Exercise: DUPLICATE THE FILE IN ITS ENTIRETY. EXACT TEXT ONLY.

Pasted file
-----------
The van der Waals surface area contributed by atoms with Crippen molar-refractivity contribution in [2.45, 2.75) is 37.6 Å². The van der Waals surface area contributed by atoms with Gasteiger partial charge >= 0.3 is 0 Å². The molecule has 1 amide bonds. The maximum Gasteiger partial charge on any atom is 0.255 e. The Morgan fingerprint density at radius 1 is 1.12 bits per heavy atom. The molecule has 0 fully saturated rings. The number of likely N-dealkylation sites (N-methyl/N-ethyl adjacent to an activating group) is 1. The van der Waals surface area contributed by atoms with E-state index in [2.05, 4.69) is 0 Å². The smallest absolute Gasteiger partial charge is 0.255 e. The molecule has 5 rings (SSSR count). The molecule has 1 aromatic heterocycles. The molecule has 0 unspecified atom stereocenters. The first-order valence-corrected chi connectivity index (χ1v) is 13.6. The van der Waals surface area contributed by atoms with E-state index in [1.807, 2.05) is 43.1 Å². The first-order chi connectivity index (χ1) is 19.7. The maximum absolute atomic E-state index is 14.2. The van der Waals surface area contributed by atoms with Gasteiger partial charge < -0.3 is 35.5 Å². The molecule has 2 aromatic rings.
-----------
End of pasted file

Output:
The van der Waals surface area contributed by atoms with Crippen molar-refractivity contribution in [2.45, 2.75) is 37.6 Å². The van der Waals surface area contributed by atoms with Gasteiger partial charge >= 0.3 is 0 Å². The molecule has 1 amide bonds. The maximum Gasteiger partial charge on any atom is 0.255 e. The Morgan fingerprint density at radius 1 is 1.12 bits per heavy atom. The molecule has 0 fully saturated rings. The number of likely N-dealkylation sites (N-methyl/N-ethyl adjacent to an activating group) is 1. The van der Waals surface area contributed by atoms with E-state index in [2.05, 4.69) is 0 Å². The smallest absolute Gasteiger partial charge is 0.255 e. The molecule has 5 rings (SSSR count). The molecule has 1 aromatic heterocycles. The molecule has 0 unspecified atom stereocenters. The first-order valence-corrected chi connectivity index (χ1v) is 13.6. The van der Waals surface area contributed by atoms with E-state index in [1.807, 2.05) is 43.1 Å². The first-order chi connectivity index (χ1) is 19.7. The maximum absolute atomic E-state index is 14.2. The van der Waals surface area contributed by atoms with Gasteiger partial charge < -0.3 is 35.5 Å². The molecule has 2 aromatic rings.